But now the protesters had turned the tables, and were challenging the regime immediately after one of its landslide victories. The streets could not be rigged. In a moment, they had shifted the locus of Ugandan politics from the rural to the urban, and from institutional to informal spaces. And they were picking lessons from a strange source: North Africa. There, where Museveni’s old friend Gaddafi, among others, was facing a sudden exit under pressure from similar struggles. Things could quickly get out of hand. A strategic response was urgent.

The regime went into overdrive. The 2011 protests were snuffed out, and from then, the policing of urban spaces became central to the logic and working of the Museveni state. Draconian laws on public assembly and free speech came into effect, enacted by a rubber-stamp parliament that was already firmly in Museveni’s hands. Police partnered with criminal gangs, notably the Boda Boda 2010, to curb what was called “public disorder”—really the official name for peaceful protest. As police’s mandate expanded to include the pursuit of regime critics, its budget ballooned, and its chief, General Kale Kayihura, became the most powerful person after Museveni—before his recent dismissal.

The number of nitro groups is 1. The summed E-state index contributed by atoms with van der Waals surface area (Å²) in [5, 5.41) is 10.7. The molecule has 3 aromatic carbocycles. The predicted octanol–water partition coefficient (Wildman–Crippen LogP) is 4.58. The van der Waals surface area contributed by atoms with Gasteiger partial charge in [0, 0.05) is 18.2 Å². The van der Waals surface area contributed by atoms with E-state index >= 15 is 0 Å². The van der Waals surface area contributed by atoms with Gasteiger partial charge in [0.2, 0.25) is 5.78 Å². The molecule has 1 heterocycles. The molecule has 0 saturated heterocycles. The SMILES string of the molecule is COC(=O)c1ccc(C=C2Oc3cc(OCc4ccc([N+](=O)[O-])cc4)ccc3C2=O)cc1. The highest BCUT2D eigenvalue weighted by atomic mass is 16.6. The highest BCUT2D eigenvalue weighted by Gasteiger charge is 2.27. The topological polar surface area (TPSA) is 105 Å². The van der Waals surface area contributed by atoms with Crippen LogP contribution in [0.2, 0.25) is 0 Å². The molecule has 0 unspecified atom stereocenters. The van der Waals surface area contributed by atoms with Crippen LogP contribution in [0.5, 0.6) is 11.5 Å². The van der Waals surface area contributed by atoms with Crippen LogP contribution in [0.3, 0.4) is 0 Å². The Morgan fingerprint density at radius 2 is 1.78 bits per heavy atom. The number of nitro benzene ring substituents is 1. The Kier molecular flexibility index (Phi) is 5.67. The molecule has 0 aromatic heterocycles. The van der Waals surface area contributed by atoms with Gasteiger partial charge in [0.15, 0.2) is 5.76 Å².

For a while, the regime seemed triumphant. Organising and protest became virtually impossible, as urban areas came under 24/7 surveillance. Moreover, key state institutions—the parliament, electoral commission, judiciary, military and now the police—were all in the service of the NRM, and all voices of dissent had been effectively silenced. In time, the constitution would be amended again, by the NRM-dominated house, this time to remove the presidential age limit—the last obstacle to Museveni’s life presidency—followed by a new tax on social media, to curb “gossip.” Museveni was now truly invincible. Or so it seemed.